German authorities are conducting raids on companies suspected of violating Russian sanctions

By Matthias Inverardi and Steve Stecklow

(Reuters) – German authorities raided the premises of three companies early Thursday as part of an ongoing probe into possible violations of European Union sanctions against Russia, prosecutors said in a statement.

The raids followed a Reuters investigation in December into the supply chain, which has continued to ship billions of dollars worth of electronic components to Russia despite Western export restrictions and manufacturer bans.

According to the statement, the German authorities also searched the homes of three suspects without naming the companies or individuals. The statement said records, documents and IT equipment were confiscated.

A person familiar with the case said one of the three companies searched by prosecutors was Smart Impex GmbH, a German wholesaler of IT products suspected by authorities of passing sanctions on electronic components through an intermediary company in Turkey evade.

Reuters could not reach Smart Impex or its manager Gokturk Agvaz by phone Thursday for comment. The names of the other two companies or the three suspects could not be determined.

Reuters reported in December that Agvaz co-founded Azu International Ltd Sti, an IT products wholesaler in Turkey, in March 2022. Azu International exported at least $20 million worth of components to Russia last year, including computer chips from US manufacturers, according to Russian customs records. Some went to a Moscow customer who received American and non-American products from Smart Impex before Russia invaded Ukraine last February.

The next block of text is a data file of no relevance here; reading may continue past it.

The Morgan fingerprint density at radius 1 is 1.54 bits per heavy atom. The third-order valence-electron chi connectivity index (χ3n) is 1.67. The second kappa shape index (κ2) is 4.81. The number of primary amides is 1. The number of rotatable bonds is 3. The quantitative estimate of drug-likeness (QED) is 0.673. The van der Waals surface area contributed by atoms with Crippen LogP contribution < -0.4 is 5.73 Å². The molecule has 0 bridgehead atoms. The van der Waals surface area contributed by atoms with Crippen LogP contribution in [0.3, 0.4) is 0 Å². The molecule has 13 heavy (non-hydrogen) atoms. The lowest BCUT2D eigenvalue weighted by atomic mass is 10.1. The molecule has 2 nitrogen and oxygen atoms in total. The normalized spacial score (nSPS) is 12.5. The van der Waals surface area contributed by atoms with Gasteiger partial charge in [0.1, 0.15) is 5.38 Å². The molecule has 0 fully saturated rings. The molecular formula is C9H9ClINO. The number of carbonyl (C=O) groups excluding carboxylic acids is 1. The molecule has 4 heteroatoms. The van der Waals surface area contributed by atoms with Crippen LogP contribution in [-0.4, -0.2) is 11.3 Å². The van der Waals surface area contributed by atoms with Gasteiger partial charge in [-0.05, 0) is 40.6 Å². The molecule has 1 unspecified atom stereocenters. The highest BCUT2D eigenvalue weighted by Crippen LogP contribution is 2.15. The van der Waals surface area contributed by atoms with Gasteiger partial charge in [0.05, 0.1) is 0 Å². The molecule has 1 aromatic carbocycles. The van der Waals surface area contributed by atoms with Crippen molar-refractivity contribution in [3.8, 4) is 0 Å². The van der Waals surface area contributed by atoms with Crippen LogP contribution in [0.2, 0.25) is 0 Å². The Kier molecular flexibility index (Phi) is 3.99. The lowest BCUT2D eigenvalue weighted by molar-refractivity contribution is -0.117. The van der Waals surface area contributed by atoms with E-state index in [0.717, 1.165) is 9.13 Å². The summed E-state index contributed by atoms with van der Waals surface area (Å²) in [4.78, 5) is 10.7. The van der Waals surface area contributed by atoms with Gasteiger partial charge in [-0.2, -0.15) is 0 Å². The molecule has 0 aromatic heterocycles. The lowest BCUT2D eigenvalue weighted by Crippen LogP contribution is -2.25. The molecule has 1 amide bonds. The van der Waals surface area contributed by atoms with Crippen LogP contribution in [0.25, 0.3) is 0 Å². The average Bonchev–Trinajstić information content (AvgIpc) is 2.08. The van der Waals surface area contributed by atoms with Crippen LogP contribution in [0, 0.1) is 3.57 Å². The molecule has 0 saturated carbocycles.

Agvaz told Reuters in October that Smart Impex had halted exports to Russia to comply with EU trade restrictions but had sold goods to Turkey, a non-EU country that does not enforce many of the Western sanctions against Moscow. When asked about Azu International’s sales to Russia at the time, Agvaz replied, “It’s a trade secret from us.”

Smart Impex’s chief executive resigned in December after reading the Reuters article and subsequent discussions with lawyers, according to a letter he wrote to two other partners this month. Correspondence is available on, a public German business register. The departing partner wrote that he was unaware that Smart Impex’s supplies to Azu were destined for Russia and that he assumed Smart Impex’s business with Russia had been discontinued “with the start of the Russian war of aggression against Ukraine”.

Smart Impex said in a written response to German TV show ARD MONITOR, which published an article about the company today, that the allegations are being investigated in detail and that audits so far have shown that goods exported to Russia are not affected sanctions.

(Reporting by Matthias Inverardi in Düsseldorf and Steve Stecklow in London, writing by Miranda Murray; editing by Janet McBride)


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